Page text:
What Lake Zone road projects mean to EAC economy


VARIOUS road projects being implemented by the government in the Lake Zone and across the country will have positive results by stimulating economic activities in the East African Community (EAC) nations.

The Minister for Works and Transport, Prof Makame Mbarawa explained that the projects include the Nyamuswa-Bunda-Kisorya to Nansio road while the section involving the 54-kilometres Nyamuswa-Bulamba road had recorded 99 per cent performance.

Tarime-Mugumu road was due for upgrading where the 25-km Tarime-Nyamwaga section had recorded 10 per cent performance and the Nyamuswa-Ikoma Gate road where the section involving the 40-km Sanzate-Nattaroad had   recorded 31 per cent performance.

Minister Mbarawa, who recently witnessed the signing of the 92-km Lusahunga-Rusumo road project to cost a total of 153.564bn/- upon completion, explained that the government was committed to improving most of the border roads to tarmac level.

Speaking after the contract signing, Minister Mbarawa hailed President Samia Suluhu Hassan for implementing people-oriented projects.

“The signing of the contract for Lusahunga-Rusumo road project is a milestone because the road would link four East African Community (EAC) nations, which are Rwanda, Burundi, Tanzania and Democratic Republic of Congo-(DRC),” he said.

He explained that during the past four months, the government had already signed road contracts amounting to over 540bn/- across the country. Improved roads enable people to do business.

Kagera Region shares borders with four EAC nations– Rwanda, Burundi, Uganda and Kenya across Lake Victoria. It is also a gateway to the Democratic Republic of Congo (DRC) and South Sudan.

The distance from Bukoba – Kampala (Uganda) is just 304 km, Bukoba-Bujumbura (Burundi- 355 km), Bukoba-Kigali (Rwanda…462 km), Bukoba to Juba (South Sudan … 928-km), Bukoba – Goma (DRC….617), while Bukoba to Dar es Salaam is almost 1,500-km, he remarked.

The 3.2-km Kigongo-Busisi Bridge and its 1.66-km adjacent roads had to date recorded 67 per cent performance.

Projects under procurement stage include the 50-kms Kyerwa-Omurushaka, Omugakorongo (Karagwe)-Kigarama-Murongo (Kyerwa), Businde-Murongo (53.4-km) and the 25-km Kagera Sugar Junction (Misssenyi) – Kitengure (Karagwe) Junction.

The 54.4-km Sengerema-Nyehunge road and the 150-metre Simiyu Bridge with the 3-km adjacent roads are due for upgrading.

Other projects under procurement stage include the 20.5-km Sungusila-Nzela to Nkome road and Nkome Ferry Ramp and the 48.2-km Nyamongo-Mugumu road.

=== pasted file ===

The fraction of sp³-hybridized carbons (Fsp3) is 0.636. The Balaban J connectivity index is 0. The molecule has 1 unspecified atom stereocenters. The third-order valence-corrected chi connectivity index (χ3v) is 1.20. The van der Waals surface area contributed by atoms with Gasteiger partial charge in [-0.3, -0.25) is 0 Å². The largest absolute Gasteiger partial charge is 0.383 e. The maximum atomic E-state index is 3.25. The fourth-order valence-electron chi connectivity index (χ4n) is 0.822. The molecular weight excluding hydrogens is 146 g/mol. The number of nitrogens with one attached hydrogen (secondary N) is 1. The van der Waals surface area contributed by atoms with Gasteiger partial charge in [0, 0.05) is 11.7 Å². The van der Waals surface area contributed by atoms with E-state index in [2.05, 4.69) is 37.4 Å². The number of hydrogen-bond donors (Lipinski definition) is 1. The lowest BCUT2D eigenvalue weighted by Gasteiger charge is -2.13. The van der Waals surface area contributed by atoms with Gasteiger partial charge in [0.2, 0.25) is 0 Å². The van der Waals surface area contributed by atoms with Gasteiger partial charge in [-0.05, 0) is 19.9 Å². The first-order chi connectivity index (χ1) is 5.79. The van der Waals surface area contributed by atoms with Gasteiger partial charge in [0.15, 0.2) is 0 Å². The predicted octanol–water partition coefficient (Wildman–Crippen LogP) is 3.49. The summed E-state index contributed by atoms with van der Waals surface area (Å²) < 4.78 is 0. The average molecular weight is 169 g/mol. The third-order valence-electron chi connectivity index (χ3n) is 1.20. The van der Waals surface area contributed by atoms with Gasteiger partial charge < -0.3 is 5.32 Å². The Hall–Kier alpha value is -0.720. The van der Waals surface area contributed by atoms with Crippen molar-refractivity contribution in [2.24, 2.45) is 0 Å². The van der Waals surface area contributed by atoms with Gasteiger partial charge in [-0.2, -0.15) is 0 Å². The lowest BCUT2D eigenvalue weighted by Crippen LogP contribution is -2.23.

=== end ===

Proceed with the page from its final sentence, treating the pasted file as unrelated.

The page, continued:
The 120-km Bugene (Karagwe)-Burigi Chato to Kasulo (Ngara) road project to cost a total of 109bn/- upon completion was under implementation, where a section involving 60-km Bugene-Burigi National Park had todate recorded 15 per cent performance.

Prof Mbarawa tasked Engineers under Tanzania National Roads Agency (Tanroads) to closely supervise the contractors to ensure value for money.

He appealed to Tanzanians where such projects were being implemented across the country to be diligent and should avoid thefts of equipment and fuel and vandalising for their own benefit   and future generations.

The Third Five Year-Development Plan (FYDP III 2021/22 to 2025/26) has placed priority in taking comparative advantage of the geography and size of the country to enhance competitiveness.

The country’s total road network currently comprises of 91,049 km of roads of which, 33,012 km are national roads (12,786 km are categorised as trunk roads, 20,226 km as regional roads) and the remaining 58,037 km as district, urban and feeder roads.

Despite the huge potential available, existing infrastructural deficiencies inhibit Tanzania’s ability to leverage its comparative advantage by acting as a bridge economy that links the EAC and Southern African Development Community (SADC) regional markets, or realise its enormous potential as a logistics hub, linking the markets of the EAC and SADC regional trading blocs.

Tanzania is therefore, an ideal location for investments in market-seeking industries that target the emerging African markets in EAC and SADC.

However, according to FYDP III, the challenges besetting the infrastructural sector in Tanzania extend beyond road and transport to unlock Tanzania’s infrastructural potential to attract all sorts of manufacturing and processing industries, the document suggested for a need to hasten implementation of various projects which included complete construction of 2,500 km of paved roads, construct 6,006 km of paved roads, begin construction of 14 bridges and complete construction of seven bridges.

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